Theories of Cultural Evolution in an 18th Century French Novel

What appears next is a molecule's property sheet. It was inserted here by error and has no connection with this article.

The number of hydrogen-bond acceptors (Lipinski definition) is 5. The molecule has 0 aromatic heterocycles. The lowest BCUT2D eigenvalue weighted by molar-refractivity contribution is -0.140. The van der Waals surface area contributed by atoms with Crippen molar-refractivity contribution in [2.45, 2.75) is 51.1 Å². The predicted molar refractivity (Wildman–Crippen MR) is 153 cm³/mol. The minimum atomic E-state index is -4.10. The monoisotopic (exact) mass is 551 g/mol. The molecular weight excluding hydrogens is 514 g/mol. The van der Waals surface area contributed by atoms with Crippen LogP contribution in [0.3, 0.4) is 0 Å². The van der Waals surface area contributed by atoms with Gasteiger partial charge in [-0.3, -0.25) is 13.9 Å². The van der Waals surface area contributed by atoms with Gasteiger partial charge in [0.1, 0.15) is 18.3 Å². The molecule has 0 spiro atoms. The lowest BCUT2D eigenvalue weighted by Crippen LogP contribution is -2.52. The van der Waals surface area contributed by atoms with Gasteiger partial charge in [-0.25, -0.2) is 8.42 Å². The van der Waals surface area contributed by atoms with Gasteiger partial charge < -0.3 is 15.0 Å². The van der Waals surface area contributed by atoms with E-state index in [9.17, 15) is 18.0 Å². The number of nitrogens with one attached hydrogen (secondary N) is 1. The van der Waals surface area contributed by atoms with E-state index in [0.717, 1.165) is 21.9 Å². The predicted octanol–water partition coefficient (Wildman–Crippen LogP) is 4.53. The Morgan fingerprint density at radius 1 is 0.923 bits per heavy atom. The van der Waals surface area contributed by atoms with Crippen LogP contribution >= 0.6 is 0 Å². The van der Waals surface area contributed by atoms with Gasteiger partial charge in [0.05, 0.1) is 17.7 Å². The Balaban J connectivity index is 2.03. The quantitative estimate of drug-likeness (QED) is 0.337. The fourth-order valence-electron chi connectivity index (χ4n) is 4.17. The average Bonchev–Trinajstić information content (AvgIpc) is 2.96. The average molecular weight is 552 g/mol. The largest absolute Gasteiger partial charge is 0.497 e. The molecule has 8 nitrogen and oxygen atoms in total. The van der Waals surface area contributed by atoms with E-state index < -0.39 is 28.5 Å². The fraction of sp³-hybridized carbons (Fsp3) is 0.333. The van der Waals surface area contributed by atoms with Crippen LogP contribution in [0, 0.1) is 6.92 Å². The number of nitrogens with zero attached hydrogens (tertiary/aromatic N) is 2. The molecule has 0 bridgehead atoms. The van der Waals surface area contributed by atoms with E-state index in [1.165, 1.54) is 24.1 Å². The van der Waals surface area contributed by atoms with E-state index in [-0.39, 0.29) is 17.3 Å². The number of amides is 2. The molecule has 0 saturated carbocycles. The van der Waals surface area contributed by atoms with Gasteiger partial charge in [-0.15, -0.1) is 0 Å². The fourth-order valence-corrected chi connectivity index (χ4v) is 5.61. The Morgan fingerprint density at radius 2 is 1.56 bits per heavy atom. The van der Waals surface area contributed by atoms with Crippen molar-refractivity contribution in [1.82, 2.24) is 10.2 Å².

The process of cultural evolution is similar to that of biological evolution, but departs from it in significant ways. More drastic changes occur in cultural evolution over a shorter period of time, and people have agency to decide how they will approach cultural evolution and find their place in contemporary culture. Both forms of evolution are theorized and contested by scholars. In the 1735 novel, The Wayward Head and Heart (Les Égarements du coeur et de l’esprit) by Crébillon fils, the author presents a young boy learning to navigate through the rigid aristocratic society of the day, and he encounters two older, more experienced socialites who give him differing opinions of cultural evolution. Those shed light on how people view their position in society, as an individual who conforms to yet is separate from a group.